Who would have thought that a document sealed by one of our least popular Kings in a field in Surrey 800 years ago would prove to be a 2015 smash hit?
In the past few weeks I have heard the importance of Magna Carta explained by Neil MacGregor in Salisbury Cathedral; primary school children from Southwark (on the terrace of the House of Lords, no less), volunteers in Faversham, Kent, alongside a brilliant exhibition of the town’s remarkable series of medieval documents; in a video presentation at the Society of Antiquaries; by the curator of the great exhibition at the British Library, Julian Harrison; and by the Bishop of Lincoln (in the first sermon I’ve ever heard which quoted Tony Hancock!).
In Salisbury, I saw visitors from all over the world gazing at the original of a document they studied as part of their legal training – and then taking selfies with the perfect facsimile safely posted nearby: what a fantastic way of bridging 800 years!
[quote] "Overall, HLF has so far contributed £22m to 26 [Magna Carta] projects." [/quote]
Faversham schoolchildren were fully engaged in the preparations for the commemoration. Models were made of Runnymede, new versions of Magna Carta drafted, and a very professional-looking video of what Magna Carta meant/s to people then and now produced. I would love to introduce those young people to their colleagues in Southwark who, supported by barristers from Blackstone Chambers in London, illustrated a book explaining the importance of Magna Carta. I saw how proud their teachers and parents were of their work, and how much pride and confidence they had in what they had achieved.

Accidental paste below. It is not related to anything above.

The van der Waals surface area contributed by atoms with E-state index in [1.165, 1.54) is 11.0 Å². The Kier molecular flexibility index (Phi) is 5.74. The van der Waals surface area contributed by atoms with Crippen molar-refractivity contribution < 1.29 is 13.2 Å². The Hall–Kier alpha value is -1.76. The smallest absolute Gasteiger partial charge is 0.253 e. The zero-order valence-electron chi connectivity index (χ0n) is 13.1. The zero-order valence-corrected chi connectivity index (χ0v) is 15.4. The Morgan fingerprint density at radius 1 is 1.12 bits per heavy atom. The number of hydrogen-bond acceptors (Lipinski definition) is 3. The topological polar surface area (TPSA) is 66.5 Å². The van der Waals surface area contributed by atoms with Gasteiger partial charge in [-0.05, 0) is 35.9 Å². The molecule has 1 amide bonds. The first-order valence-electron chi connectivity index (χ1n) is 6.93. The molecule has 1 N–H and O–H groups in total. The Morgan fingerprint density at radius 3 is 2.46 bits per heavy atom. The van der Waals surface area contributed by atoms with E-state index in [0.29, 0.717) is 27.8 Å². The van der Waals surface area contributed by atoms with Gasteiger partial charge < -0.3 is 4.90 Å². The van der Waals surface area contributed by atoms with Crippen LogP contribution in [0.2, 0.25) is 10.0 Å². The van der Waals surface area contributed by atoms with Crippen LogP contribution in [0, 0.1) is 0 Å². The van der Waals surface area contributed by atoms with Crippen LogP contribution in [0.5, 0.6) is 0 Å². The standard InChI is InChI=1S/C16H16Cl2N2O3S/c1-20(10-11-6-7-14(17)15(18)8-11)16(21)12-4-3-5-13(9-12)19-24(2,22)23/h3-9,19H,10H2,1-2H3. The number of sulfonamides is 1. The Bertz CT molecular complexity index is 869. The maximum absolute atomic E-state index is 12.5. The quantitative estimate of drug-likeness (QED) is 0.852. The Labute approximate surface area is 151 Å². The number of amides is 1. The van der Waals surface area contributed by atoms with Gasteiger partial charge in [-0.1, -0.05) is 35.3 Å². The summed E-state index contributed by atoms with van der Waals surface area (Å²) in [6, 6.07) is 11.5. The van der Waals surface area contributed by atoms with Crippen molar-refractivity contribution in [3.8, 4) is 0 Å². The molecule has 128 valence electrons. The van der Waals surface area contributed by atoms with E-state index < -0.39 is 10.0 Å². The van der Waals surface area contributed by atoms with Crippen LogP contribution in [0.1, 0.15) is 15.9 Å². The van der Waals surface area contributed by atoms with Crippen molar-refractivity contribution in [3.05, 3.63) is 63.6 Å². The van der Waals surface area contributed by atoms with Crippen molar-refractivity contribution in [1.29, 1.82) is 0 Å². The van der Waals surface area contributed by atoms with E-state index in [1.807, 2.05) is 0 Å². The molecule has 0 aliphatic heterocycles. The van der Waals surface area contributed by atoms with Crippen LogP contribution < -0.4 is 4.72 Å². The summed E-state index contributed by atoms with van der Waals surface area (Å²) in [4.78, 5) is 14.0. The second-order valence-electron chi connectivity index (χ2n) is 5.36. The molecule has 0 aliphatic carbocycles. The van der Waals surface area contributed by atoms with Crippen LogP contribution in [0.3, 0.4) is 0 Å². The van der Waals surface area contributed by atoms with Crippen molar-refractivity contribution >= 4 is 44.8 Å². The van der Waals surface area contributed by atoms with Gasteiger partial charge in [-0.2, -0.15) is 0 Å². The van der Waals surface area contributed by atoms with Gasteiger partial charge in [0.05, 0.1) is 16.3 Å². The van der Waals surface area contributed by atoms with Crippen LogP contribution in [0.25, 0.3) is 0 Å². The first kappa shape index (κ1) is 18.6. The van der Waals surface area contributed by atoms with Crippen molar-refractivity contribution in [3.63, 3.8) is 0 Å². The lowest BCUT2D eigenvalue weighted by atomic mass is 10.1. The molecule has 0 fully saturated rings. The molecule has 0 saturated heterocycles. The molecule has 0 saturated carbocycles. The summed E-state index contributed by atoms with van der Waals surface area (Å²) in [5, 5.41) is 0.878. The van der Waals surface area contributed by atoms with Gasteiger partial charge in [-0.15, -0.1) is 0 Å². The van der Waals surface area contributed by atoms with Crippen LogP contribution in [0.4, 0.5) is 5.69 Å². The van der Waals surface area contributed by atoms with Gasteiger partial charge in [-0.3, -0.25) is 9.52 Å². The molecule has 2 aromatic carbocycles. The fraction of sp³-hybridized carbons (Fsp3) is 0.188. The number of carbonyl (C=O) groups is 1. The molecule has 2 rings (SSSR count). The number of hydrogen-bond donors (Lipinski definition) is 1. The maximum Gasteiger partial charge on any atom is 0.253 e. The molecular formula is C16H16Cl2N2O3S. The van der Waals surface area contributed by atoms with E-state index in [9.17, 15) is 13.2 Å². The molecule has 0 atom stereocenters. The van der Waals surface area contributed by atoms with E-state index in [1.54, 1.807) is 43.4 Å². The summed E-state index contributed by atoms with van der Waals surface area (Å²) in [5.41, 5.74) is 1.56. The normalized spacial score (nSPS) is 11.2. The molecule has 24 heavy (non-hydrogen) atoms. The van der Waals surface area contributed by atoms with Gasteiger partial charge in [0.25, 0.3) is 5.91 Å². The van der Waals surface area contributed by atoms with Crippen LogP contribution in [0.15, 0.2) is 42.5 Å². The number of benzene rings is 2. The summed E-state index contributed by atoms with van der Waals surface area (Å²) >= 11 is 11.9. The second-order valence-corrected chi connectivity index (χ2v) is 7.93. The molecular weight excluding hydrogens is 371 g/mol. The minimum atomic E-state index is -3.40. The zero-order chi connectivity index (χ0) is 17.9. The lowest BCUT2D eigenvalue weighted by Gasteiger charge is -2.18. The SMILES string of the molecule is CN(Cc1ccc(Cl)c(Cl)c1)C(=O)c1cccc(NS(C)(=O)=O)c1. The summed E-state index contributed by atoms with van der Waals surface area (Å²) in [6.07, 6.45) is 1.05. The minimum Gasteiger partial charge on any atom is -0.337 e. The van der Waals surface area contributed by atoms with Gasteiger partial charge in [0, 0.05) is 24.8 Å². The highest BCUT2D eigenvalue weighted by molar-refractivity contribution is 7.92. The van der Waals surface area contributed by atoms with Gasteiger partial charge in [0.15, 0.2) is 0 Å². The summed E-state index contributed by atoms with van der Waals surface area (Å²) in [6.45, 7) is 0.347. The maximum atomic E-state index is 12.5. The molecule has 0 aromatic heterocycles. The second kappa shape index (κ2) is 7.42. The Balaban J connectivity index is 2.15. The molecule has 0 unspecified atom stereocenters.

They also worked with the Society of Antiquaries, of which I am a Fellow, and the Society’s own Magna Carta project has helped a scholarly body which is working hard to open its doors to a wider audience to engage with entirely new groups. The awe of the schoolchildren who were allowed to unroll an ancient document in the society’s rather grand home in Burlington House reinforced the power of ‘the real thing’ in an age when digital access can open our eyes to new ways of seeing the past.
At the British Library – the only one of these projects which HLF has not funded – the collection of founding texts is quite breathtaking. Items of fundamental importance lent, often for the first time beyond their national borders, out of respect for the importance of this remarkable document.
And in Lincoln Cathedral, whose copy of Magna Carta is now housed in a wonderful new setting next door in Lincoln Castle (see Mary Powell’s piece about the recent opening), the gathering listened spellbound as Robert Hardy read extracts from the document itself – although there might have been a moment of alarm when he began in Latin!
Overall, HLF has so far contributed £22m to 26 projects the length and breadth of England which have seen communities large and small, formal and informal, come together to learn more about and celebrate the founding statement of our democracy. I was delighted that when I asked the invited audience of local supporters of the Lincoln Castle project how many of them were Lottery players a forest of hands went up and I was able to thank them directly for their contribution to celebrating Magna Carta.